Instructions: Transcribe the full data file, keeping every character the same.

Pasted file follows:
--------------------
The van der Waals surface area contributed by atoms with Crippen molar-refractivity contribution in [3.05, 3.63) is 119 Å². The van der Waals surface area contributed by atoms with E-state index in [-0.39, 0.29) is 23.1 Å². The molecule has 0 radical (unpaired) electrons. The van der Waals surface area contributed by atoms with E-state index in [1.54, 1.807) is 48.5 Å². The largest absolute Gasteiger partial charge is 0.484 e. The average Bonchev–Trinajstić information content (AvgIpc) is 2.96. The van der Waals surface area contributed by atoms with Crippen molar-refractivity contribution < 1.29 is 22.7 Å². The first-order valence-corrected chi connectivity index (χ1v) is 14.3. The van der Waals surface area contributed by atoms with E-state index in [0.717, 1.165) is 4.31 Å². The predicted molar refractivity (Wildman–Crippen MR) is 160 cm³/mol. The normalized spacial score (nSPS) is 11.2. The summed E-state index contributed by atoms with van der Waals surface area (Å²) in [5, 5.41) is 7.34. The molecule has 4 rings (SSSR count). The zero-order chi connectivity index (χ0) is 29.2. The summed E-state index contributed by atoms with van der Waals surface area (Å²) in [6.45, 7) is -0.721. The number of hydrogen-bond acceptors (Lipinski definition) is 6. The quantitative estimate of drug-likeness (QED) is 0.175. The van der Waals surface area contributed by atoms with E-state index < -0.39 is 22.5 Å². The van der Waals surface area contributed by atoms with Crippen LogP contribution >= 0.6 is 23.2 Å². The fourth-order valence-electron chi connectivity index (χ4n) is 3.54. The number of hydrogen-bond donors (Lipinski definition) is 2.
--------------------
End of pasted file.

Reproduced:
The van der Waals surface area contributed by atoms with Crippen molar-refractivity contribution in [3.05, 3.63) is 119 Å². The van der Waals surface area contributed by atoms with E-state index in [-0.39, 0.29) is 23.1 Å². The molecule has 0 radical (unpaired) electrons. The van der Waals surface area contributed by atoms with E-state index in [1.54, 1.807) is 48.5 Å². The largest absolute Gasteiger partial charge is 0.484 e. The average Bonchev–Trinajstić information content (AvgIpc) is 2.96. The van der Waals surface area contributed by atoms with Crippen molar-refractivity contribution < 1.29 is 22.7 Å². The first-order valence-corrected chi connectivity index (χ1v) is 14.3. The van der Waals surface area contributed by atoms with E-state index in [0.717, 1.165) is 4.31 Å². The predicted molar refractivity (Wildman–Crippen MR) is 160 cm³/mol. The normalized spacial score (nSPS) is 11.2. The summed E-state index contributed by atoms with van der Waals surface area (Å²) in [5, 5.41) is 7.34. The molecule has 4 rings (SSSR count). The zero-order chi connectivity index (χ0) is 29.2. The summed E-state index contributed by atoms with van der Waals surface area (Å²) in [6.45, 7) is -0.721. The number of hydrogen-bond acceptors (Lipinski definition) is 6. The quantitative estimate of drug-likeness (QED) is 0.175. The van der Waals surface area contributed by atoms with E-state index < -0.39 is 22.5 Å². The van der Waals surface area contributed by atoms with Crippen LogP contribution >= 0.6 is 23.2 Å². The fourth-order valence-electron chi connectivity index (χ4n) is 3.54. The number of hydrogen-bond donors (Lipinski definition) is 2.